A Review of 'The Children of Cyberspace: Old Fogies by Their 20s'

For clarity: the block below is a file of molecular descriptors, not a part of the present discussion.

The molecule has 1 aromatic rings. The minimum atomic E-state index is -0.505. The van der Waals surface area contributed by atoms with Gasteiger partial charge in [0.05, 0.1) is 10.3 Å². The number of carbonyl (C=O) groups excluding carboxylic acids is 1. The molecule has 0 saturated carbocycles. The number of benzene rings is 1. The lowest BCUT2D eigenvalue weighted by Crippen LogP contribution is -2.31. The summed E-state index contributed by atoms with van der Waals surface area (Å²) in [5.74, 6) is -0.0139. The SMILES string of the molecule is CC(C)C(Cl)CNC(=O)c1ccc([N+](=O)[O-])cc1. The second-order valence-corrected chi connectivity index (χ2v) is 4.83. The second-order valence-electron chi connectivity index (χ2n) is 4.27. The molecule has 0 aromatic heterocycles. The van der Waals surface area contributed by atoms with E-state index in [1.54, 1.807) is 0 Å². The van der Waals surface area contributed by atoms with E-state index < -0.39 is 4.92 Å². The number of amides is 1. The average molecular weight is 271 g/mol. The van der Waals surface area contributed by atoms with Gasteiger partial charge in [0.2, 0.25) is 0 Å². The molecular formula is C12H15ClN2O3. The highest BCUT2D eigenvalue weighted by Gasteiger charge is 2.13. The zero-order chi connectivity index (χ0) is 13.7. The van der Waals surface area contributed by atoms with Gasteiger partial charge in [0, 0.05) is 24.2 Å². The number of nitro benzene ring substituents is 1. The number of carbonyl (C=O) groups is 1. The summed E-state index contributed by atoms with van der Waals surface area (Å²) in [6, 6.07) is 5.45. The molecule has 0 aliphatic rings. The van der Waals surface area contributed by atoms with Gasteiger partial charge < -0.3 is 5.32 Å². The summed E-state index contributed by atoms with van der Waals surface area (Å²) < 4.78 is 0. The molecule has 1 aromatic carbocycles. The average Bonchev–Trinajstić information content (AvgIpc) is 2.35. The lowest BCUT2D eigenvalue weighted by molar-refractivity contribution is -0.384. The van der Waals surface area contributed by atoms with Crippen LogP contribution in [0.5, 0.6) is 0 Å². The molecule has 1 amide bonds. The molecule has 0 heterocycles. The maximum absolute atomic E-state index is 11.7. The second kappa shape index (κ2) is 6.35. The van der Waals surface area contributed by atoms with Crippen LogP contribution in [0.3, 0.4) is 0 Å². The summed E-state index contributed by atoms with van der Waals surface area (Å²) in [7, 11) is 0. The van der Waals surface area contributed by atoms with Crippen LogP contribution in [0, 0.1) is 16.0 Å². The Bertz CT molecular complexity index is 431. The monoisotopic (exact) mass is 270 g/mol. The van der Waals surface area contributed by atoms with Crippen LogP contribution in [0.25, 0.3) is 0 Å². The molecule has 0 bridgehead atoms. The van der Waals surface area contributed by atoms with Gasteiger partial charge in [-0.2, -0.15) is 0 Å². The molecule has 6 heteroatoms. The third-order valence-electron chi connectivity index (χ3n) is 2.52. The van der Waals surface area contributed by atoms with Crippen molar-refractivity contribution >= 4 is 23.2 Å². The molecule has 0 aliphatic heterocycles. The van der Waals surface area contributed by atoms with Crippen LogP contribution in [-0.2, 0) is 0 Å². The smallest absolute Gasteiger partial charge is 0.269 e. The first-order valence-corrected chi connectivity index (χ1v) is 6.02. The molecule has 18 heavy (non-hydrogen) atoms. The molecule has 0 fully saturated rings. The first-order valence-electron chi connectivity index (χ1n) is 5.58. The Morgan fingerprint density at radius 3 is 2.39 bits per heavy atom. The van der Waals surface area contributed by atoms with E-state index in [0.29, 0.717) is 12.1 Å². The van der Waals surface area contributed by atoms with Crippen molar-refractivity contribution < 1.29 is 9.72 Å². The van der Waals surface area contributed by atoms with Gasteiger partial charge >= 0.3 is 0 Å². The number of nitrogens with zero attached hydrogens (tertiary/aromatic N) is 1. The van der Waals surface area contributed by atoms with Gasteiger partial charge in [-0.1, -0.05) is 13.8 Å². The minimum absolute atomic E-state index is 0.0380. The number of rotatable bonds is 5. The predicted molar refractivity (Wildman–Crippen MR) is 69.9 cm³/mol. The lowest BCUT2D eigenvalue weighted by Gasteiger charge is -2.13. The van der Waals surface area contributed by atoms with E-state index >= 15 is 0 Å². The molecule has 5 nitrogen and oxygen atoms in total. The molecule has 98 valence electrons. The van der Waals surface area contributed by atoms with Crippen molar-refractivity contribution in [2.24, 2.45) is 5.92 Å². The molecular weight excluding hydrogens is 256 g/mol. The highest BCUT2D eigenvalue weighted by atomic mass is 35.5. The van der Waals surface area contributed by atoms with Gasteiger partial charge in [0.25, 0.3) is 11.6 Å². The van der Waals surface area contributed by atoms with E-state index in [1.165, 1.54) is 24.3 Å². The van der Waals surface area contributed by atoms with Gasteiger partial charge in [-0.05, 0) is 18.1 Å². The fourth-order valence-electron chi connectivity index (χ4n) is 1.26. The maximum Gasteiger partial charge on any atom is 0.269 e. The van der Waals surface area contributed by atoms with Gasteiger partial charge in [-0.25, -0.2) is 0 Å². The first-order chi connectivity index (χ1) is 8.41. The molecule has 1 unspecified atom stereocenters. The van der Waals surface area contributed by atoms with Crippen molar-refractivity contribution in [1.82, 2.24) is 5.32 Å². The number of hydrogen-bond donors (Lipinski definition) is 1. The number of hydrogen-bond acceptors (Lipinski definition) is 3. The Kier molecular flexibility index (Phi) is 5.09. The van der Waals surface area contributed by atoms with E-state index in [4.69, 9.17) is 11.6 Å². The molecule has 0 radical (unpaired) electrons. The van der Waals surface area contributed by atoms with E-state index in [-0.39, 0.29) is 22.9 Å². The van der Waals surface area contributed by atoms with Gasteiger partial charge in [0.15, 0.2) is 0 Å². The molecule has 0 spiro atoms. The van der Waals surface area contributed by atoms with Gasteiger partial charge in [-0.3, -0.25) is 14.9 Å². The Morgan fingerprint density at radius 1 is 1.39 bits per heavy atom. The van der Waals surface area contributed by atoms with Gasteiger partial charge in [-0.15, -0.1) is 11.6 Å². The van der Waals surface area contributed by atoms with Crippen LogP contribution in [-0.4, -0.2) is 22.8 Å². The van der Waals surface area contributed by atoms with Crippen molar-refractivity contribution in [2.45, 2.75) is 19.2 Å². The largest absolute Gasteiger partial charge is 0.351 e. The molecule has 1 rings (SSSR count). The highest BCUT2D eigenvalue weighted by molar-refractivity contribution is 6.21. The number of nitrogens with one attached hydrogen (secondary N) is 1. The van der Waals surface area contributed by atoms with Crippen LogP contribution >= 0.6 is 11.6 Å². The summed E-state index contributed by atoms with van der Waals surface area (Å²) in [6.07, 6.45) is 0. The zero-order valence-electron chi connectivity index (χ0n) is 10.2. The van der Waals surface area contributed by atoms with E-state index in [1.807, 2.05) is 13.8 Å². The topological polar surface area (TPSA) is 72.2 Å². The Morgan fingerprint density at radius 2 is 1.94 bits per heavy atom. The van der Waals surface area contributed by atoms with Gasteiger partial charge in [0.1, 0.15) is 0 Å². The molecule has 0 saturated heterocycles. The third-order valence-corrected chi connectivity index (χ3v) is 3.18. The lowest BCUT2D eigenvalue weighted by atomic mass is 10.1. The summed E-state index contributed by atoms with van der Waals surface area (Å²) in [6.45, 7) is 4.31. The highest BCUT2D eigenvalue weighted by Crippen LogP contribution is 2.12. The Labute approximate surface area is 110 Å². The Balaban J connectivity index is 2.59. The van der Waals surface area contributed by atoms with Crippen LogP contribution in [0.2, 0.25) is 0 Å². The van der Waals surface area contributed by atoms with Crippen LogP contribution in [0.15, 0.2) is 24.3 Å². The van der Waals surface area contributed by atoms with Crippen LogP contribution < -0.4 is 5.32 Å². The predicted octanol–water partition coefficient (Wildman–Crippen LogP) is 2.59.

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Summary The author uses an anecdote about how his children think the Kindle is a "book" to show that children of today will have a different worldview than previous generations. Technology is changing their attitudes, behaviors, and outlooks. There will even be smaller generation gaps between children who would otherwise be of the same generation, because the technology is changing rapidly. If a new tool comes out, the older kids will not be as familiar with it, and so, they will be like "old fogies." Even three or four years is enough to separate a "generation" of users of technology. Teenagers are more likely than persons in their 20s to send instant messages and use video games. Children born in the 1980s are called the Net Generation, whereas children born in the 1990s and the 2000s are called the iGeneration. The iGeneration spends less time on the phone and watches less television than the Net Generation. The results of the changes are dramatic. For example, many young people in the iGeneration will expect instant answers to everything. The kid-focused virtual worlds will grow up viewing their online friends in the same way as real life friends. Not all the results are negative. Some children might be more creative as a result, and more in control of their reality because they are participating in the virtual universe. They might also be more in control of their consumer behavior due to less influence from marketers. However, some of the effects might be

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